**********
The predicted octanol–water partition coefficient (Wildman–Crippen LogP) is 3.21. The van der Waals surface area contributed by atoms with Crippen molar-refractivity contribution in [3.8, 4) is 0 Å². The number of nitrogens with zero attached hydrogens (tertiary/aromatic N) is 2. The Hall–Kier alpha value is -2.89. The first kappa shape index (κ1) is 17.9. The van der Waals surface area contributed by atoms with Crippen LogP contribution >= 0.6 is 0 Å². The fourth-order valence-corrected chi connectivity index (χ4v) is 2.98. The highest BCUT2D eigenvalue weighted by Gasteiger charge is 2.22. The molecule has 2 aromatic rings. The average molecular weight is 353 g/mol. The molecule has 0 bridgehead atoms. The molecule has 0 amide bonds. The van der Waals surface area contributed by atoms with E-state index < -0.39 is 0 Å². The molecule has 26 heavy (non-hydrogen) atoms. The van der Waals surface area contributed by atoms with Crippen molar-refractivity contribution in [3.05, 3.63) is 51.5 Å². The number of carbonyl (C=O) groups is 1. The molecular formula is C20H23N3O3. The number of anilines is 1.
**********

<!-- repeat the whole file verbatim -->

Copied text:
The predicted octanol–water partition coefficient (Wildman–Crippen LogP) is 3.21. The van der Waals surface area contributed by atoms with Crippen molar-refractivity contribution in [3.8, 4) is 0 Å². The number of nitrogens with zero attached hydrogens (tertiary/aromatic N) is 2. The Hall–Kier alpha value is -2.89. The first kappa shape index (κ1) is 17.9. The van der Waals surface area contributed by atoms with Crippen LogP contribution >= 0.6 is 0 Å². The fourth-order valence-corrected chi connectivity index (χ4v) is 2.98. The highest BCUT2D eigenvalue weighted by Gasteiger charge is 2.22. The molecule has 2 aromatic rings. The average molecular weight is 353 g/mol. The molecule has 0 bridgehead atoms. The molecule has 0 amide bonds. The van der Waals surface area contributed by atoms with E-state index < -0.39 is 0 Å². The molecule has 26 heavy (non-hydrogen) atoms. The van der Waals surface area contributed by atoms with Crippen molar-refractivity contribution in [3.05, 3.63) is 51.5 Å². The number of carbonyl (C=O) groups is 1. The molecular formula is C20H23N3O3. The number of anilines is 1.